Many healthcare professionals said they think the rapid acceleration of digital health technologies that the industry experienced in 2020 will continue to grow in the next year.
Below, nine healthcare innovation leaders from hospitals, health systems and healthcare companies across the country share their predictions for digital health in 2021.
Editor’s note: Responses have been lightly edited for clarity and length.
Jeff Semenchuk, chief innovation officer, Blue Shield of California (Oakland): While the healthcare industry has historically been resistant to change, COVID-19 certainly accelerated innovation in a few key areas, which will continue into the new calendar year.
One is interoperability and standardization across medical records. To date, sharing and exchanging medical records between all of your doctors and healthcare providers has been nearly impossible because they all operate independently, and the data exists in silos. The COVID-19 pandemic has provided a glaring example for the need to access and share records digitally across your providers.
Another is remote managed care for patients with chronic conditions. New care-delivery platforms and in-home care for chronically ill people can provide community-based, physician-led care to patients who have complex health issues and multiple, specific chronic illnesses. Through delivered, home-based medical and behavioral care, social support services will offer patients 24/7 routine visits, urgent care visits and post-discharge home visits to ensure a safe transition from the hospital or skilled nursing setting back to their place of residence. As a result of COVID, patients are looking for these types of options.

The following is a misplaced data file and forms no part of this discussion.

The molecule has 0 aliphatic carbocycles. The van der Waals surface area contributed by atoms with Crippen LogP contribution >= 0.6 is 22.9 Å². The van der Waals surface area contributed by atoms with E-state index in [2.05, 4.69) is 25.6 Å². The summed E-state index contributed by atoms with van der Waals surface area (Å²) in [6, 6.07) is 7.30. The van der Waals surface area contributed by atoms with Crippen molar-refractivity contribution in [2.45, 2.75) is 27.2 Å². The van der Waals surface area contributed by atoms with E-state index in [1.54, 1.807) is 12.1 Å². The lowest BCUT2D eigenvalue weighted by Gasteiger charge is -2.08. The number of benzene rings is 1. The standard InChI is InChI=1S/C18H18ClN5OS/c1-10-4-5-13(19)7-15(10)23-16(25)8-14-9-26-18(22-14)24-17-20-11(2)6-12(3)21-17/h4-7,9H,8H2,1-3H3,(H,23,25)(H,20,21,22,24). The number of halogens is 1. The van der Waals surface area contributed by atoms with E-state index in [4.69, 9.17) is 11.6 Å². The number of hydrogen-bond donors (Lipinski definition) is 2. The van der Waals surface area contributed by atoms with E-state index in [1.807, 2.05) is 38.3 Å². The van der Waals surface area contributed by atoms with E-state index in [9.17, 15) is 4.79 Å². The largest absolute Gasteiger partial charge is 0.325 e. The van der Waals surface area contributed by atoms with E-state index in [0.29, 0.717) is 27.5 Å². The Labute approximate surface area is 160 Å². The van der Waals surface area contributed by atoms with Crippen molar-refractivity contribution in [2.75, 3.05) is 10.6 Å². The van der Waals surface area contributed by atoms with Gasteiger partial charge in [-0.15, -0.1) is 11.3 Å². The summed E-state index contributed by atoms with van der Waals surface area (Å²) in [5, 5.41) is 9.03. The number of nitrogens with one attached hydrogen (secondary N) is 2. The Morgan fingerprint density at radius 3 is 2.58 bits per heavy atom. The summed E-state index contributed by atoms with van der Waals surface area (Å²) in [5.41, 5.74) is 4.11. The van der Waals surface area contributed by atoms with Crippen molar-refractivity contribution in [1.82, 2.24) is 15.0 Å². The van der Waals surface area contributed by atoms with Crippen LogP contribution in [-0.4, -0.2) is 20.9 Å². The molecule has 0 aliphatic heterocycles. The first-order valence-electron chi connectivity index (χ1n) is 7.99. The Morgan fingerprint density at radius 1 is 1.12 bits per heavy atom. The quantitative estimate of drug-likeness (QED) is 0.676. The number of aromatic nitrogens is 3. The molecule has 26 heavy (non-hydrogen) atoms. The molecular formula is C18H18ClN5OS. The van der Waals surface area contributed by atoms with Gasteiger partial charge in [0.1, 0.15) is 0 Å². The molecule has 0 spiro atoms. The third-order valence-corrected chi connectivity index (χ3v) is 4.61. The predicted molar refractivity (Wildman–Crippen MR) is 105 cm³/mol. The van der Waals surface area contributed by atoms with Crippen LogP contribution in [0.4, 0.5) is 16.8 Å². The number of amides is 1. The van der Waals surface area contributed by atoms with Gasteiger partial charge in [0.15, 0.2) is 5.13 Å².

The final innovation is access to resources for preventive and holistic care. Online and in-person programs to support patients’ general well-being, preventive care and disease reversal are a must. Leveraging the power of your lifestyle and combining it with research and technology will enable people to take full control in their health journey. With the cost of healthcare rising, providing tools to prevent or reverse diseases that could be costly for patients and the system is a win-win.
Omkar Kulkarni, chief innovation officer at Children’s Hospital Los Angeles: 2021 will be a year of realignment in digital health. As provider systems adjust to the next normal, they will find that consumer preferences for convenience, experience and cost are even stronger than before the pandemic. This will drive health systems to lean on digital tools to bridge gaps in their care delivery models. Health systems will look to virtual care offerings as differentiators in their competitive markets, especially when coupled with remote monitoring and digital therapeutic offerings that can provide wraparound virtual services. Finally, digital connectivity will be recognized as a social determinant of health, and health systems will begin to partner with internet service providers to bridge the digital divide for their most vulnerable populations.
David Shulkin, MD, president of Shulkin Solutions and former secretary of the U.S. Department of Veterans Affairs: By the end of 2021, more than one-third of patients will access their healthcare through a hospital or health system’s digital front door, which provides a single point of entry to provider services.
Chris Coburn, chief innovation officer, Mass General Brigham (Boston): COVID-19 management and learnings will dominate healthcare in 2021 as they did in 2020. Among them will be restructuring and optimizing supply chains. There will be increased intelligence and AI in nearly every supply chain category. Another major theme in 2021, partly driven by COVID-19, will be the increased use of digital to shrink distances, drive growth and enhance care overall — such as the expansion of remote monitoring/assessment and online scheduling — and all of it integrated with the EHR.